The New Definition of Video Games

The New Definition of Video Games

When it comes to critics and the video game industry, sometimes, you have to draw a line in the virtual sand. Case in point: Our recent column for CNN entitled What Does ‘Video Game’ Mean, Anyway?, which explains why it’s ludicrous to look to falling retail sales as some sort of canary in a coal mine indicating that the hobby is on the decline, or worse… destined for extinction.

The reason why? More people are playing video games than ever before, in more different forms and contexts than we’ve ever seen and a greater range of price points, not to mention enjoying an unprecedented range of titles covering more topics than yesteryear’s garage designers could ever have imagined. Just one problem: We still use the catch-all term ‘video games’ to define all forms of digital diversions from casual games to social games, iPhone/iPad apps and free online downloads, when in fact you’re actually taking about dozens of different types of electronic amusements that engage and entertain in as many different individual ways.

Perhaps the moniker ‘interactive entertainment’ is more appropriate for use today, given that the brief, coffee break outings you see on Facebook and those 60-hour epics meant for PC, PlayStation 3, Xbox 360 and Wii platforms remain among the most popular attractions, yet couldn’t be more diametrically opposed. Ditto for downloadable indie titles exploring topics such as love and loss, alternate reality games (ARGs) and massively multiplayer online (MMO) outings based on bite-sized digital purchases (“microtransactions”) – it hardly seems fair to lump them in with generic spaceship shooters or platform-hoppers for handheld platforms such as the Nintendo DSi and PSP as well. As a number of industry luminaries ranging from Electronic Arts founder Trip Hawkins and The Sims creator Will Wright to real-time strategy guru Chris Taylor of Gas Powered Games fame point out in the first episode of Game Theory, this is no longer a single winner-takes-all industry catering to the same market or limited range of platforms. Rather, ‘video games’ can now refer to everything from karaoke simulators to virtual pets, motion-controlled fitness programs, experimental interactive art pieces and treasure hunts that involve scanning the real world for ‘hidden magical artifacts’ using your smartphone’s camera. And that’s before you even consider location-based social networking services like Foursquare, Gowalla and other so-called ‘funware’ applications and their role in the gaming canon.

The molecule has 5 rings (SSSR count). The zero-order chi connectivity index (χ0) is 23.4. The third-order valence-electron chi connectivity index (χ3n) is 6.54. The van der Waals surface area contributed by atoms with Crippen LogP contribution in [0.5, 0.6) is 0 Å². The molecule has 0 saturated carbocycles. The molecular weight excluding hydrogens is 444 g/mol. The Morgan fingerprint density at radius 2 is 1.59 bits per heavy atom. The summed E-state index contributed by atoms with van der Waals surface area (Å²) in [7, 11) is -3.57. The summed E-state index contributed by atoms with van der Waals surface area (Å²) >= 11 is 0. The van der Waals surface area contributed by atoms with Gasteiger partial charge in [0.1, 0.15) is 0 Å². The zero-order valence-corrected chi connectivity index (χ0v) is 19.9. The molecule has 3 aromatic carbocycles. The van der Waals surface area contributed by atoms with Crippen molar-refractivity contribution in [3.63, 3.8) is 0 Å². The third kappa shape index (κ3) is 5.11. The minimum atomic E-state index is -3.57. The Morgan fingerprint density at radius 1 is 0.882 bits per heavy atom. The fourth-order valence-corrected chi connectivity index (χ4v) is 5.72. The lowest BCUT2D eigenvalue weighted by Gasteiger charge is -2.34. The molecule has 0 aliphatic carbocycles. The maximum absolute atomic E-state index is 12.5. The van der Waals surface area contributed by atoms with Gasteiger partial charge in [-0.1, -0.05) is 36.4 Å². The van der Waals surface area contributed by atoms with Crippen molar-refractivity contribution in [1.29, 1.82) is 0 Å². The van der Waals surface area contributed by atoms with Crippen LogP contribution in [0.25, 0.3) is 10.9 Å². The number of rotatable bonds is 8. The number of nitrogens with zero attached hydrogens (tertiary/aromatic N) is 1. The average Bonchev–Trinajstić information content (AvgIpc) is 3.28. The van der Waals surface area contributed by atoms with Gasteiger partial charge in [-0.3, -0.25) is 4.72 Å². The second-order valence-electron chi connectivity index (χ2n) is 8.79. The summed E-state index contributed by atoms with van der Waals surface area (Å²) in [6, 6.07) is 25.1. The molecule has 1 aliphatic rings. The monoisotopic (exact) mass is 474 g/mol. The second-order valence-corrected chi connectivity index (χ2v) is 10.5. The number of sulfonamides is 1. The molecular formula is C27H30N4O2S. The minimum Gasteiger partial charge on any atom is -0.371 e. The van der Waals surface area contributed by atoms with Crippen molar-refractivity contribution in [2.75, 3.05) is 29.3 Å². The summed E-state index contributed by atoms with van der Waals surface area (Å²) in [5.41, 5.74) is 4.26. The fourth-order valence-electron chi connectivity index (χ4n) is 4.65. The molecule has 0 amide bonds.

In other words, as the article points out, maybe we shouldn’t be attempting to look at all aspects of such a diverse and broadening artistic medium through the same lens. Perhaps we’d instead do better to examine all aspects of the industry as self-contained niches with their own ecosystems, cultures and – most importantly – metrics for success. So the next time someone asks you why the games industry is doing so poorly, don’t just point out that sales numbers fail to reflect digital purchases, online subscriptions, microtransactions and many more of today’s most innovative and growth-positive gaming areas. Also feel free to ask them to clarify which particular industry – MMO, social, casual, indie, cloud, etc. – they’re referring to before you can offer up a complete answer. Although, yes, in all fairness, you’ll probably come off like a pretentious ass by doing so. Still, no pain, no gain, right?

About Scott Steinberg
Scott Steinberg is CEO of strategic consulting and product testing firm TechSavvy Global, and a noted keynote speaker and business expert. Hailed as a top tech expert and parenting guru by critics from USA Today to NPR, he’s also an on-air analyst for ABC, CBS and CNN.

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